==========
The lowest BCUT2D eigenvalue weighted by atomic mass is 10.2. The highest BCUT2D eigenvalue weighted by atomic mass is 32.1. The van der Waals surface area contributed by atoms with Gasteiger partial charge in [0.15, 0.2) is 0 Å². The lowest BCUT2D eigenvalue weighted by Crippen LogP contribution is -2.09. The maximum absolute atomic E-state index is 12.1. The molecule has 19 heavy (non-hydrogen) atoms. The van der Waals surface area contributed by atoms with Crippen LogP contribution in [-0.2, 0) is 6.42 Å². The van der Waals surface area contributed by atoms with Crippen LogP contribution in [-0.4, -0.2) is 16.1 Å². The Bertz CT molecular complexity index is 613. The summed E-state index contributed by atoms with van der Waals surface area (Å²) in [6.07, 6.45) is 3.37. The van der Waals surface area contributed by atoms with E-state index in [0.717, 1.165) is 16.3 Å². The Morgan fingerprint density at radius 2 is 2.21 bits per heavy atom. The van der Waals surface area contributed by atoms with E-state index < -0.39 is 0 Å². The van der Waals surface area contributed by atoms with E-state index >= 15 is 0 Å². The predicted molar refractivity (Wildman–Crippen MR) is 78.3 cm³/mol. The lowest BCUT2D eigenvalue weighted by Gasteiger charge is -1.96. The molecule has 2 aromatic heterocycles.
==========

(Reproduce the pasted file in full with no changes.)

The lowest BCUT2D eigenvalue weighted by atomic mass is 10.2. The highest BCUT2D eigenvalue weighted by atomic mass is 32.1. The van der Waals surface area contributed by atoms with Gasteiger partial charge in [0.15, 0.2) is 0 Å². The lowest BCUT2D eigenvalue weighted by Crippen LogP contribution is -2.09. The maximum absolute atomic E-state index is 12.1. The molecule has 19 heavy (non-hydrogen) atoms. The van der Waals surface area contributed by atoms with Crippen LogP contribution in [-0.2, 0) is 6.42 Å². The van der Waals surface area contributed by atoms with Crippen LogP contribution in [-0.4, -0.2) is 16.1 Å². The Bertz CT molecular complexity index is 613. The summed E-state index contributed by atoms with van der Waals surface area (Å²) in [6.07, 6.45) is 3.37. The van der Waals surface area contributed by atoms with E-state index in [0.717, 1.165) is 16.3 Å². The Morgan fingerprint density at radius 2 is 2.21 bits per heavy atom. The van der Waals surface area contributed by atoms with E-state index < -0.39 is 0 Å². The van der Waals surface area contributed by atoms with E-state index >= 15 is 0 Å². The predicted molar refractivity (Wildman–Crippen MR) is 78.3 cm³/mol. The lowest BCUT2D eigenvalue weighted by Gasteiger charge is -1.96. The molecule has 2 aromatic heterocycles.